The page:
Kripashankar claims that his decades-long absence from Jaunpur will impact his prospect in this election. He insists he never lost contact with people from the constituency. He is banking on Uttar Pradesh’s reputation for electing Prime Minister Narendra Modi and the BJP with a landslide victory.

Caste Arithmetic

Jaunpur is a seat that is dominated by Yadavs — the traditional support base of the SP. Yadavs united behind SP-BSP candidate Shyam Singh Yadav in 2019 to secure his win.

However, the two parties are contesting the elections independently this time. Currently, the SP is a member of the Opposition INDIA bloc.

The BJP stands to gain from the potential splitting of the approximately 3.5 lakh Yadav votes between the SP and the BSP.

Meanwhile, the Thakurs account for 2 lakh voters. After Dhananjay’s wife was removed from the race, the community is reportedly angry with the BSP and may vote for the BJP, which has also fielded a Thakur candidate. It is anticipated that over 2.5 lakh Brahmin voters will support the BJP as well.

Jaunpur Lok Sabha Constituency at a Glance

Jaunpur is one among the 80 parliamentary constituencies in Uttar Pradesh. It is a general category seat, which comprises a portion of the district of Jaunpur.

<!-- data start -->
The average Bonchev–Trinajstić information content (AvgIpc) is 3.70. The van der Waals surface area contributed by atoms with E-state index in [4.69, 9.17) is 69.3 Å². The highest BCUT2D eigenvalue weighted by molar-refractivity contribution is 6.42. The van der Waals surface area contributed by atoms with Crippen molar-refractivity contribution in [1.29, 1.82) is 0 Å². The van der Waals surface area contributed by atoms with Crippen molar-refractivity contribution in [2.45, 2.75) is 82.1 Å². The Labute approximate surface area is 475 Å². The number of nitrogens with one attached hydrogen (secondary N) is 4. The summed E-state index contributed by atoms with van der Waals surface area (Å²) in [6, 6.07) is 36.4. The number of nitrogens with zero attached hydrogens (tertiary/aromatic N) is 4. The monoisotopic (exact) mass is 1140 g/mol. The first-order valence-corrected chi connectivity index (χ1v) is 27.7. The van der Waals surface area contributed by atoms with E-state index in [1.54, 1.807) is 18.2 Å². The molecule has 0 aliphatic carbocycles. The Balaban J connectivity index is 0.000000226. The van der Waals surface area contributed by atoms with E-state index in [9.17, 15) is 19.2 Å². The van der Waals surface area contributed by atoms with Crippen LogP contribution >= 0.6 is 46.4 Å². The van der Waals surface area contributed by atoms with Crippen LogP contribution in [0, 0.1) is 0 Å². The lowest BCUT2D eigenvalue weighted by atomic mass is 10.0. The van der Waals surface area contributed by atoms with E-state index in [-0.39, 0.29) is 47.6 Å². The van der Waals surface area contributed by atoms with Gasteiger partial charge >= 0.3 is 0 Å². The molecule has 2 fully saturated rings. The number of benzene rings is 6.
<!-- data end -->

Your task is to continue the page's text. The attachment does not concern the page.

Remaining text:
The Lok Sabha seat has five Assembly segments — two (Badlapur and Jaunpur) are held by the BJP, two (Malhani and Mungra Badshahpur) by the SP and the remaining one (Shahganj) by the NISHAD party.

Jaunpur hasn’t granted a successive mandate to a party in 44 years, and it hasn’t repeated an MP in 53 years. The Janata Party won Jaunpur elections in 1977 and 1980, the last time a party achieved back-to-back victories there. Congress’ Rajdeo Singh had won two consecutive elections in 1963, 1967 and 1971.


There has long been a call for the creation of a distinct state in the Bhojpuri region of eastern Uttar Pradesh. Advocates of statehood want Bhojpuri to be the official language and Varanasi as the state capital.